Interestingly, it seems more likely to spot malfeasance than our current system. Here in the Kansas City area alone, in the last year, we found out that the Belton School District had been getting shorted up to $500,000 per year since 1991 by improperly calculated property taxes, and, if it weren't for a brave whistleblower, we still might not know that the former superintendent of the St. Joseph public schools had improperly inflated his salary and bilked Missouri taxpayers for over $600,000. Quasi-market or not, random, quarterly, and annual audits are looking a lot more robust now, aren't they?

Data on public schools paints a complicated picture, and our policy discussions should reflect that.

Location and start-ups. Ex ante, we don't know which schools are going to be good and which schools are going to be bad. Even the rigorous vetting processes we see from many charter school authorizers still authorize and establish schools that don't end up working out. This shouldn't shock us. Research shows that as many as 3 in 4 firms backed by venture capital firms (which have their own rigorous vetting processes and are investing their own money) never return investors' capital. Predicting the future is hard. As a result, continuing to centralize power over who can and cannot start schools, or where schools can or cannot locate, seems like a fool's errand. If there is a case for accountability, it is much stronger for the back end, rather than the front.

The past several weeks have been nasty. That is unfortunate and avoidable. A bit of charity and reflection before dismissing someone with a slightly different conception of how schools should be funded or regulated would go a long way toward promoting civil discourse. If we in the education world can't model it, who do we think will?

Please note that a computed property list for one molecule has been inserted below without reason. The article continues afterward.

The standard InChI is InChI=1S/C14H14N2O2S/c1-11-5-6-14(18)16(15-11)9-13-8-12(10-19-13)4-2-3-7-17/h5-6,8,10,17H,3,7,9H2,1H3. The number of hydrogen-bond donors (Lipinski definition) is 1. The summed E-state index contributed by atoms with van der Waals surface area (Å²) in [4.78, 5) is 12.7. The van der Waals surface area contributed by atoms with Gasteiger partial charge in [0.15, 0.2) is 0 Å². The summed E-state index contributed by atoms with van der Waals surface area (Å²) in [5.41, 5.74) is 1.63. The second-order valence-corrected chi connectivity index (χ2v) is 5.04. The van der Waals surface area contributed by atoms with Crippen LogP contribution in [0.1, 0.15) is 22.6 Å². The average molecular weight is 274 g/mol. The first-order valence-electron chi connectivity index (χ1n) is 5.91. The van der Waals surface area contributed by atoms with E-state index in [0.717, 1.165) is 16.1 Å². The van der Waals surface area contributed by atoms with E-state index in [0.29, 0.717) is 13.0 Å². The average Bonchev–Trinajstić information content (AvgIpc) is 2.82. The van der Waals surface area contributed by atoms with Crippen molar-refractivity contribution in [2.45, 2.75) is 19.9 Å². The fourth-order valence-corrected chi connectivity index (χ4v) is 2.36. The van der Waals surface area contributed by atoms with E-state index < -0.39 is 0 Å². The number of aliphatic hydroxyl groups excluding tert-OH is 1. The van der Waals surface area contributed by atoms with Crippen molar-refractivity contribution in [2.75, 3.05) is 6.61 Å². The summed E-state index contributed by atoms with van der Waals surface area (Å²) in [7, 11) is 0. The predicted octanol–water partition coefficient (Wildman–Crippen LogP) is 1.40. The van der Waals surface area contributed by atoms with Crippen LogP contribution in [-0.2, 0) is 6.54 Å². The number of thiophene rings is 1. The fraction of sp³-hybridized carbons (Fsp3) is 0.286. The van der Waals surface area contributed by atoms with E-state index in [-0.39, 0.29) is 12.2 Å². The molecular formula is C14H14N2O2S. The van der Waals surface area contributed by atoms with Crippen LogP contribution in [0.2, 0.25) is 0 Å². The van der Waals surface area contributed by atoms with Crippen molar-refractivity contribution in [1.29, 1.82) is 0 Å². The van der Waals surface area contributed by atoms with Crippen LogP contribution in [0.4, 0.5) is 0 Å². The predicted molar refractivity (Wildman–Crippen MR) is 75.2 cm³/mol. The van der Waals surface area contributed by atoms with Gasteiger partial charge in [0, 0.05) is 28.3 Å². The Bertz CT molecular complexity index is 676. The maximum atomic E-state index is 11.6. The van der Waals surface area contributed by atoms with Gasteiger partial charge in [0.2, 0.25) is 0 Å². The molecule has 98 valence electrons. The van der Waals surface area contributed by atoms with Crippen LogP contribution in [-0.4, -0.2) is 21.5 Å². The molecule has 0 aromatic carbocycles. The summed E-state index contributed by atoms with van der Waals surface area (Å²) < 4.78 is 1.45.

Amherst Walks Out Over Trump, Ignores Fellow Student Punished Without Trial

The students at Amherst College need to recalibrate their injustice meters. An Amherst student finds himself unable to exonerate himself from a rape charge because it might traumatize his accuser, and they go silent. Yet students jumped at the idea of a walk-out protesting President Donald Trump's immigration executive order:

Hundreds of students, faculty and community members participated in a walkout and march on Wednesday, Feb. 1, to protest President Donald Trump’s recent executive order restricting U.S. entry and to demonstrate solidarity with members of the college community who were affected by the order. A smaller group of students also staged a sit-in in President Biddy Martin’s office.

The order, signed by the president on Jan. 27, temporarily restricts entry for nationals and refugees from seven predominantly Muslim countries, suspends all refugee admission for 120 days and indefinitely halts the movement of Syrian refugees to the U.S. The Trump administration has claimed that the act will reduce the threat of terrorism in the U.S., though most experts and other public officials who have commented on the ban disagreed.....

The size of the crowd grew as protesters marched at noon from Valentine Dining Hall to Converse Hall, where student speakers waited to give speeches. Led by organizer Ana Ascencio ’18, they shouted chants such as “No hate, no fear, refugees are welcome here” and “No ban, no wall, protection for all.”

Organizer Aubrey Grube ’18E denounced Martin’s statement regarding the executive order, which was emailed to students, faculty and staff on Jan. 29, calling it “abstract.”

Martin’s statement advised people from the affected countries not to travel outside of the U.S. “[We] are committed to doing everything we can within the limits of the law to protect those who will be affected by this order,” the statement read.

Where Black Lives Don't Matter — Campus 'Rape Culture' Tribunals
So, let's get this straight. A male student can be completely screwed over by the system at Amherst, and it doesn't matter to anyone at the school. After all, he's just a ... man. After all, rape victims deserve to be believed, even if there's evidence they lied.

Yet an executive order that the president can legally make that curtails immigrants temporarily -- even if one disagrees with it -- warrants an effort that could shut down operations.

Heaven forbid these students step up for one of their own being robbed of due process.